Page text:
DICE would like to take this opportunity to remind you that despite what certain other studios may or may not be doing, the PC version of the upcoming Battlefield: Bad Company 2 will most definitely feature dedicated servers.
The stinko that erupted when it came out that Modern Warfare 2 would eschew dedicated servers in favor of "console style" peer-to-peer matchmaking was, or at least should have been, entirely predictable. Regardless of the merits of the decision, stripping a well-established aspect of online PC gaming in order to make it more akin to consoles is nothing but a casual flip-off in the eyes of die-hard PC gamers and anyone who pretends to be surprised by the reaction is either being entirely disingenuous or just hasn't put more than two seconds of thought into it.
But Infinity Ward's loss is DICE's gain, at least when it comes to some quick, easy marketing. Taking advantage of the outrage over Modern Warfare 2, DICE has posted a Dedicated Server FAQ for Battlefield: Bad Company 2, going as far as to call the announcement of the FAQ "Dedicated to our PC players!"
So what's the poop? DICE will be teaming with "trusted partners with datacenters worldwide" who will offer dedicated game servers for rent. Pricing will be variable based on region but the servers will offer all the tools PC gamers have come to expect: Full admin functionality, private matches and reserve lists, a proper server browser and more. "Rest assured PC players, Battlefield will stay true to its roots offering dedicated servers to all its players and continue the tradition of the ultimate FPS gaming experience!" the FAQ says.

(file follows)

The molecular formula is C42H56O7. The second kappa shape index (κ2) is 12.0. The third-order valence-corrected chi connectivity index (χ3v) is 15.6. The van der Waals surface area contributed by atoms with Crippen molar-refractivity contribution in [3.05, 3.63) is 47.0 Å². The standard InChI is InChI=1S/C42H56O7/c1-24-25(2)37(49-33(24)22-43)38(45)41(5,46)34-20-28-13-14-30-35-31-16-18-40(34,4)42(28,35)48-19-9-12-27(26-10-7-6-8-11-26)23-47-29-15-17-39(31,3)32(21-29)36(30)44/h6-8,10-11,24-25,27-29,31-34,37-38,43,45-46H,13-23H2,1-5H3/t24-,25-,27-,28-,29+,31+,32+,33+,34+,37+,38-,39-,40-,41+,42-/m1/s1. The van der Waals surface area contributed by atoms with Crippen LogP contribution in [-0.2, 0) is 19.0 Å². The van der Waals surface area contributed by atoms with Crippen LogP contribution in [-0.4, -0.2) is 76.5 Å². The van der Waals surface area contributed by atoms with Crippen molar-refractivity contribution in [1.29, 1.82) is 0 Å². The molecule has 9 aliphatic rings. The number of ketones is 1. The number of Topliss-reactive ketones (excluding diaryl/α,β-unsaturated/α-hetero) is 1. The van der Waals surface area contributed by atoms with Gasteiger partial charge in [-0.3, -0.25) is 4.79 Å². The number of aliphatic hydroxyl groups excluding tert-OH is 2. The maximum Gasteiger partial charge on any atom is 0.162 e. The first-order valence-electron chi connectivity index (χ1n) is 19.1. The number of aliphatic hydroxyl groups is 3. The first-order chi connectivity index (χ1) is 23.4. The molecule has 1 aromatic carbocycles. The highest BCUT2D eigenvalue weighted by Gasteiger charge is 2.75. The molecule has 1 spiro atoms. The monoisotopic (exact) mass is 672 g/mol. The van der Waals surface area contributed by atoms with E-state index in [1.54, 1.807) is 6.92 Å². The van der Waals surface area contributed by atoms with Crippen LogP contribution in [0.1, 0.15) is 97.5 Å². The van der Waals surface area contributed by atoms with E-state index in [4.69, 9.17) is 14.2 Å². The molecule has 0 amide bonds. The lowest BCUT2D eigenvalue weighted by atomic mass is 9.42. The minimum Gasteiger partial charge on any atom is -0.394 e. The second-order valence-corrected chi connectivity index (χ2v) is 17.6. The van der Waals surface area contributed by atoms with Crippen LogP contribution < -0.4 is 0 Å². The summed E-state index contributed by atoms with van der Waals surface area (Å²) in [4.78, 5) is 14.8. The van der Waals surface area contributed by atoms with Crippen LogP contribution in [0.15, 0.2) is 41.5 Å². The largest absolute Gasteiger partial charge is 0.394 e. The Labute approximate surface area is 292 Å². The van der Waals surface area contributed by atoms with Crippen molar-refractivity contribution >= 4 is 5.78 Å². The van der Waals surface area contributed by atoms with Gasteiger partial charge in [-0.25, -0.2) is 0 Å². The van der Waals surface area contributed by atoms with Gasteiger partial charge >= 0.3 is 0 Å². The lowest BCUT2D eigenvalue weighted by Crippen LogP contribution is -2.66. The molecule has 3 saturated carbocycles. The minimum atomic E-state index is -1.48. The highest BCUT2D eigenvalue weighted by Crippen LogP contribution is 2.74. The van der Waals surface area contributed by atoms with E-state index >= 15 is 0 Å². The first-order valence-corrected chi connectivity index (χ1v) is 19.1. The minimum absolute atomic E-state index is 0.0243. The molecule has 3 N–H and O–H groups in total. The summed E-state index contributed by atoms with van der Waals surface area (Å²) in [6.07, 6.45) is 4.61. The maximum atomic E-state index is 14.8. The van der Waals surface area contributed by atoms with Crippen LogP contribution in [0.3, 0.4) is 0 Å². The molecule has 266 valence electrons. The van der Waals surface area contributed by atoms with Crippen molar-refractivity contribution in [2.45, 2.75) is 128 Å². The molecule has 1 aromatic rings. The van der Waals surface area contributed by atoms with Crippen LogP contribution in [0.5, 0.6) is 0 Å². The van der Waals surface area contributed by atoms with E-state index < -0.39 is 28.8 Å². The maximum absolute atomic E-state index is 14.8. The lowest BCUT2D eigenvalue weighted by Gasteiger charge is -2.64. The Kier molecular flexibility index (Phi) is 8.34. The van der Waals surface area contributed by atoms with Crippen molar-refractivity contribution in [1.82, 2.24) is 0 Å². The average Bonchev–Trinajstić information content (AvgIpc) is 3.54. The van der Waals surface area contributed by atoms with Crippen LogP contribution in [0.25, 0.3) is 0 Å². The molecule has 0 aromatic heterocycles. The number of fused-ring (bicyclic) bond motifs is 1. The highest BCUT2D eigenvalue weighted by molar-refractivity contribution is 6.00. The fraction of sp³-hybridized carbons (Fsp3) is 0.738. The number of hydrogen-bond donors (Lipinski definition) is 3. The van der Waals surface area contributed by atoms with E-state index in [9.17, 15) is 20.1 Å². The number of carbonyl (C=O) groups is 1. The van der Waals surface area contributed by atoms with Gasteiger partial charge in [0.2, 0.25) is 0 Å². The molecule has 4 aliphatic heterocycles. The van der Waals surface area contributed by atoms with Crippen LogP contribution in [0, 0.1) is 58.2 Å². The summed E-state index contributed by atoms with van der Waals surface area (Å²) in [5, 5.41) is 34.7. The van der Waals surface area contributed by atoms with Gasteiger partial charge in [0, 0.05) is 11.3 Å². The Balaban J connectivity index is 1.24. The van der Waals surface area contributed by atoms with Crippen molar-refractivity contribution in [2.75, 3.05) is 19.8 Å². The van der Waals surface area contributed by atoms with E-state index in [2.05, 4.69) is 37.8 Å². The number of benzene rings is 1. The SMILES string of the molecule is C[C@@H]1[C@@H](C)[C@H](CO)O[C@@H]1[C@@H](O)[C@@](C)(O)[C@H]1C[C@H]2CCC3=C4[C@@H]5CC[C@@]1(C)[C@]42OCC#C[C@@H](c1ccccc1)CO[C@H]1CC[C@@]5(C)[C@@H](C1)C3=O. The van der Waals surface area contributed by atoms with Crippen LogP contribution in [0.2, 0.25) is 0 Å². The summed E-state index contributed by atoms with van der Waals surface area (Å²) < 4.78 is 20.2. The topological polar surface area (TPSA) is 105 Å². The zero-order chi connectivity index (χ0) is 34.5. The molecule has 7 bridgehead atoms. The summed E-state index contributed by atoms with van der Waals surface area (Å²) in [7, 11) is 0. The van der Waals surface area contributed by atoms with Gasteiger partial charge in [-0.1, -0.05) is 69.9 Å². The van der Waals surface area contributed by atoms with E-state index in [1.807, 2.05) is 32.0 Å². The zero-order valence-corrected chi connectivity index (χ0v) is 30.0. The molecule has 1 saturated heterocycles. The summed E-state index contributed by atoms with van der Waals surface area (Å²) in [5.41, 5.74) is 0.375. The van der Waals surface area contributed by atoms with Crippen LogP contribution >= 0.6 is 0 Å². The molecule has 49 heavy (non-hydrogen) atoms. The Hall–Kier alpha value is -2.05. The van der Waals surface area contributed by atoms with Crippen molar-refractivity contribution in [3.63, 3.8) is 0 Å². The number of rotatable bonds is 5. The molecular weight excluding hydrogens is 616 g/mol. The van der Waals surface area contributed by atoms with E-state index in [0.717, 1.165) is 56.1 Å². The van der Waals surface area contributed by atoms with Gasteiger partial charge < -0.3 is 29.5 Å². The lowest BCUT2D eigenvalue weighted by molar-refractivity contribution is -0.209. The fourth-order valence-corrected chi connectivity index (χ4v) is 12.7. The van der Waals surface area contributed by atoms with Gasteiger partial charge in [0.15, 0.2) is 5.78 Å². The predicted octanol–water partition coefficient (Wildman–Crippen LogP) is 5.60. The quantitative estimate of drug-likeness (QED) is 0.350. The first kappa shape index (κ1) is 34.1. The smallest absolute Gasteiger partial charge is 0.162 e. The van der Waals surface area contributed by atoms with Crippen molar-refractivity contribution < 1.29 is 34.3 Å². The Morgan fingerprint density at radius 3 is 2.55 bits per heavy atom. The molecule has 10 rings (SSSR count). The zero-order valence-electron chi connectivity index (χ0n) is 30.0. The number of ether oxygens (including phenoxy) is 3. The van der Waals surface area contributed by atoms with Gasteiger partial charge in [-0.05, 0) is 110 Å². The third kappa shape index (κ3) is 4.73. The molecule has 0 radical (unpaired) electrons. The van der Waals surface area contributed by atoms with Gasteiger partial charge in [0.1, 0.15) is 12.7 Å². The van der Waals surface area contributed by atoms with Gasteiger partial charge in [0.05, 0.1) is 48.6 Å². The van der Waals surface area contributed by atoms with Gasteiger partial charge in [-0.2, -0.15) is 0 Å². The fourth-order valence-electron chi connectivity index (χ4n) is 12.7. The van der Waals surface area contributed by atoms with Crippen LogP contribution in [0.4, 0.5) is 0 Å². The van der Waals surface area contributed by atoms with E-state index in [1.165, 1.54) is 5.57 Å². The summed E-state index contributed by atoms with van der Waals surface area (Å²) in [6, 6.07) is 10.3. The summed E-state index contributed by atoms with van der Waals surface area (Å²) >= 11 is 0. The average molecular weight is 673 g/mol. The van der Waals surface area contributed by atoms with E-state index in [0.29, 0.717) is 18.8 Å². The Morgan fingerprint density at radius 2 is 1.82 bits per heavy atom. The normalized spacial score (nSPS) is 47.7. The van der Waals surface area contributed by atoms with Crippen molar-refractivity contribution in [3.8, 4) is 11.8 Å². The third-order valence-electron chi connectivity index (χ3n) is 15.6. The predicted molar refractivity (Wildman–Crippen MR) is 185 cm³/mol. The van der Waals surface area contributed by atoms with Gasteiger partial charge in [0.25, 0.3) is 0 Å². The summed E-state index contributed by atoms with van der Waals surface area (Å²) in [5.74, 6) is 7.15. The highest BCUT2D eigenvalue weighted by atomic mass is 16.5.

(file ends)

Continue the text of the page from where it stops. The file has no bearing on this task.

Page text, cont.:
I'm not laboring under the illusion that Bad Company 2 will steal the crown from Modern Warfare 2 and on a personal level I don't particularly care how matchmaking is handled since I have no intention of buying Modern Warfare 2 anyway. But where my associate Mr. Funk thinks server browsers are "clunky and unintuitive," I find them flexible and functional; ease of use and "accessibility" does not always translate into a better experience. The Modern Warfare 2 "experiment" may turn out to be a rousing success and set a new standard for online PC gaming, but unless and until that happens I'm happy to see DICE turn the screws a little bit more.